Google makes bare metal data centre GPUs available for machine learning
Wed 22 Feb 2017
In a boost for the hybrid space, Google is making GPUs in its data centres directly available for researchers and companies engaged in machine learning and other computationally intensive tasks.
The move follows similar offerings from Amazon Web Services and Microsoft over the last year, and allows users to connect up to 8 GPUs on 4 K80 boards to the Google Compute virtual engine of their choice.
Nvidia-based GPU VMs are available in the asia-east1, us-east1, and europe-west1 regions, with Cloud Console facilitation coming online next week.
The move towards leveraging spare capacity is of increasing interest in particular to the science and developmental laboratory communities, since the prospect of assembling – and most especially cooling – a local GPU cluster is often an inflexible and expensive solution in a potentially wider-ranging array of projects.
Last September AWS launched cloud GPU offerings over P2 cloud VM instances, also on Tesla K80 GPUs – and in December Microsoft made the same hardware available over Azure.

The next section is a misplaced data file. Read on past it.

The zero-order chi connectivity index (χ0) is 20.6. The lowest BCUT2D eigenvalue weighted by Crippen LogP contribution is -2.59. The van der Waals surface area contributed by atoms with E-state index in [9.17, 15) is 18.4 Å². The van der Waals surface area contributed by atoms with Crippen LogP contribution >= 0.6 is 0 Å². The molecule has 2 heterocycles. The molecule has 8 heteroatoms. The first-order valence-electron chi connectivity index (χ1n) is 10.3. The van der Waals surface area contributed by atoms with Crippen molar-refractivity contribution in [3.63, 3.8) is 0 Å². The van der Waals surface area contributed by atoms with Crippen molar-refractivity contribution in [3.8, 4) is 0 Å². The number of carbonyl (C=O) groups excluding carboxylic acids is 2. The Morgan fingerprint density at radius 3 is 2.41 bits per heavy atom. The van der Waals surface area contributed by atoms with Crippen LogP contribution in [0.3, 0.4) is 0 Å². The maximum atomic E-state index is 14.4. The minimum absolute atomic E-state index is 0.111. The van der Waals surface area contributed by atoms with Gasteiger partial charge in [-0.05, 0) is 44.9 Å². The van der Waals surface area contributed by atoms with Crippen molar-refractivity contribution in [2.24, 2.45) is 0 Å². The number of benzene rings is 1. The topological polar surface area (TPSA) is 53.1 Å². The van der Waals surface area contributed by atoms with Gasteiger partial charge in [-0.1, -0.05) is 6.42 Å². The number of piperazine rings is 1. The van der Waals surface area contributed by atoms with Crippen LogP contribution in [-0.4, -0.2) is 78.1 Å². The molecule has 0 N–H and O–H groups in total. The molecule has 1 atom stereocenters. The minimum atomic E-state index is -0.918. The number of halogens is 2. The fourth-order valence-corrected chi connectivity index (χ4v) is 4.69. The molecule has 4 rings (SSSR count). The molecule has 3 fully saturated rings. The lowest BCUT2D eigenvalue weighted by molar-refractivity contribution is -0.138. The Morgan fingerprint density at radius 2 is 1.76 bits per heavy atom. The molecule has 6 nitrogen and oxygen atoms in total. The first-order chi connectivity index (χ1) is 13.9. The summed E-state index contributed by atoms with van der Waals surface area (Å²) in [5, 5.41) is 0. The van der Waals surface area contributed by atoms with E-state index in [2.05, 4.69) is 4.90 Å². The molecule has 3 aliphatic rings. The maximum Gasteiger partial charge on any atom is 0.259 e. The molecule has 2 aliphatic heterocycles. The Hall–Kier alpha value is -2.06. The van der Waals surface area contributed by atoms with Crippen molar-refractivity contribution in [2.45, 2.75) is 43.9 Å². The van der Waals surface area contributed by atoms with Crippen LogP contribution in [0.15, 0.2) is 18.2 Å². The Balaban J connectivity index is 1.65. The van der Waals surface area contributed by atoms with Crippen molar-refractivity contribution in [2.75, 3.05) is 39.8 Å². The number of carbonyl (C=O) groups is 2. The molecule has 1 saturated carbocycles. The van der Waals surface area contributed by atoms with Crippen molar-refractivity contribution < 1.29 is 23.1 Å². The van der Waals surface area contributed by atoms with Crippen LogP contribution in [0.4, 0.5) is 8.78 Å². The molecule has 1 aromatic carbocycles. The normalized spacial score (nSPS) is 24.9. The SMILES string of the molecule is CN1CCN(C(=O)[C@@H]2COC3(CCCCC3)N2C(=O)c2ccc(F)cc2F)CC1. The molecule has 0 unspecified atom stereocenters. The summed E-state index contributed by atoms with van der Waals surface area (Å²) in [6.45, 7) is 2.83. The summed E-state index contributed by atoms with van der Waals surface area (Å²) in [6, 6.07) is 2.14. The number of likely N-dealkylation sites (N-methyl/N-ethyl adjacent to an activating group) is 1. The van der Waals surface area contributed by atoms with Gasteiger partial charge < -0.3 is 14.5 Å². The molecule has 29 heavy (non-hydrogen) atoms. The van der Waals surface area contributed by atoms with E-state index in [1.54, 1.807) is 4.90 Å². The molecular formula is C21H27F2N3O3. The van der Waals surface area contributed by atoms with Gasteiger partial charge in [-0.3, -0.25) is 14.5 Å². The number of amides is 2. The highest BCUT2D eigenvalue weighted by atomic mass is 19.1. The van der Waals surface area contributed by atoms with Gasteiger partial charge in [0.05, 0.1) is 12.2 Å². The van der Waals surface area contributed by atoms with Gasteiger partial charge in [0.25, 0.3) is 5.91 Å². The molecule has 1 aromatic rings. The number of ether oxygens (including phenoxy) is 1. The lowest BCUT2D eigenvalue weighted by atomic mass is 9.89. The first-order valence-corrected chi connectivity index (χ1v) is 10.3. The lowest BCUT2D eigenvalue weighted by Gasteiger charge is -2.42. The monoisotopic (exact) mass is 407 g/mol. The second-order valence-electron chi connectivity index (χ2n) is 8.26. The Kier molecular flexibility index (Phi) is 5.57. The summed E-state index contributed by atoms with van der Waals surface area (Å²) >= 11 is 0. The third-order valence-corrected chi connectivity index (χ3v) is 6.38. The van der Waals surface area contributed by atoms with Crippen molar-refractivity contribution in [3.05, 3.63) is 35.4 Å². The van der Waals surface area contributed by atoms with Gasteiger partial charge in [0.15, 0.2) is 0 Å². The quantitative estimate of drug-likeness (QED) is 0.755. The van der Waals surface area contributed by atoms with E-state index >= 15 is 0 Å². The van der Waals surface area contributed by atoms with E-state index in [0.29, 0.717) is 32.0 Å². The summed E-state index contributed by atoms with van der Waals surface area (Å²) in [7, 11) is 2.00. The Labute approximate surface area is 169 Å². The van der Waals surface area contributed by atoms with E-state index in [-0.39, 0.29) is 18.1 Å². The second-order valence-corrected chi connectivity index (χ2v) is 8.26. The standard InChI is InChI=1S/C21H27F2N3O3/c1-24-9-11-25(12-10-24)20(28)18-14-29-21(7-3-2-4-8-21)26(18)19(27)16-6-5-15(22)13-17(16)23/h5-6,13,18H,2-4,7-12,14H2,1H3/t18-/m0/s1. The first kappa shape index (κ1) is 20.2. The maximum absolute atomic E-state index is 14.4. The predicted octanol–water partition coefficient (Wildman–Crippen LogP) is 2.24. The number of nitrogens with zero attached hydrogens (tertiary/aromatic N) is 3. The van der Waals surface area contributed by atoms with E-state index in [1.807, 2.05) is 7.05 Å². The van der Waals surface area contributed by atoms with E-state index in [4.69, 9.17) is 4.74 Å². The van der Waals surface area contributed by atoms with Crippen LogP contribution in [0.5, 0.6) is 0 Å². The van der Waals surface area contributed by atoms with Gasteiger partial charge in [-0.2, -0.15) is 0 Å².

Costing for GPU usage in one of Google’s data centres runs at $0.70 USD in the U.S., and $0.77 USD in Europe and Asia. The granular pricing is a challenge to Microsoft, whose own GPU availability can only be hired by the month, at $700. Likewise is it a costing challenge to Amazon, whose comparable services begin at $0.90 USD.
Fields of research and business likely to avail themselves of dedicated GPU time include seismic analysis, genomics, molecular modelling, fluid dynamics and computational chemistry.
Though some have noted that IBM SoftLayer was first to market with the idea, launching its own GPU services in summer 2015, recent research indicates that its IBM SoftLayer offering is the least effective in the market.
The Tesla units which have effortlessly dominated this trend contain (in the case of Google’s product) 12 GB of GDDR5 memory and 4992 cores producing 480 GB/s of overall bandwidth.